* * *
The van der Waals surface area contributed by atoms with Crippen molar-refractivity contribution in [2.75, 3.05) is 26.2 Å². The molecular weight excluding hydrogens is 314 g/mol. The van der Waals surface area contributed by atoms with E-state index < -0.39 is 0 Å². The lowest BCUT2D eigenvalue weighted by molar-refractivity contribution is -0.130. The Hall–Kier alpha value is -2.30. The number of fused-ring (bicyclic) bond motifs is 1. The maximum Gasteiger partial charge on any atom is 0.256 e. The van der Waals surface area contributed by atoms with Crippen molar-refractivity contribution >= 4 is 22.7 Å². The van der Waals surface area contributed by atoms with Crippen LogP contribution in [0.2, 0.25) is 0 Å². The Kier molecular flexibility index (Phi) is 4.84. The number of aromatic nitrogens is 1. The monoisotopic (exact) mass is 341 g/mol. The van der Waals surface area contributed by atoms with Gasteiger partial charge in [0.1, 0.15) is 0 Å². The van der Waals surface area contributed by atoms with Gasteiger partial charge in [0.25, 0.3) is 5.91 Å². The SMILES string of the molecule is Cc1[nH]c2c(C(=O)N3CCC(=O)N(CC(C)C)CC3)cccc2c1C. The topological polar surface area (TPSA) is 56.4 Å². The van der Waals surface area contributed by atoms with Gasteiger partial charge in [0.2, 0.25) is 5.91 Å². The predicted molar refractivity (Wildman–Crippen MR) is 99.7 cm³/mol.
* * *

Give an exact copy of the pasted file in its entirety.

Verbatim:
The van der Waals surface area contributed by atoms with Crippen molar-refractivity contribution in [2.75, 3.05) is 26.2 Å². The molecular weight excluding hydrogens is 314 g/mol. The van der Waals surface area contributed by atoms with E-state index < -0.39 is 0 Å². The lowest BCUT2D eigenvalue weighted by molar-refractivity contribution is -0.130. The Hall–Kier alpha value is -2.30. The number of fused-ring (bicyclic) bond motifs is 1. The maximum Gasteiger partial charge on any atom is 0.256 e. The van der Waals surface area contributed by atoms with Crippen molar-refractivity contribution >= 4 is 22.7 Å². The van der Waals surface area contributed by atoms with Crippen LogP contribution in [0.2, 0.25) is 0 Å². The Kier molecular flexibility index (Phi) is 4.84. The number of aromatic nitrogens is 1. The monoisotopic (exact) mass is 341 g/mol. The van der Waals surface area contributed by atoms with Gasteiger partial charge in [0.1, 0.15) is 0 Å². The van der Waals surface area contributed by atoms with Gasteiger partial charge in [0.25, 0.3) is 5.91 Å². The SMILES string of the molecule is Cc1[nH]c2c(C(=O)N3CCC(=O)N(CC(C)C)CC3)cccc2c1C. The topological polar surface area (TPSA) is 56.4 Å². The van der Waals surface area contributed by atoms with Gasteiger partial charge in [0.2, 0.25) is 5.91 Å². The predicted molar refractivity (Wildman–Crippen MR) is 99.7 cm³/mol.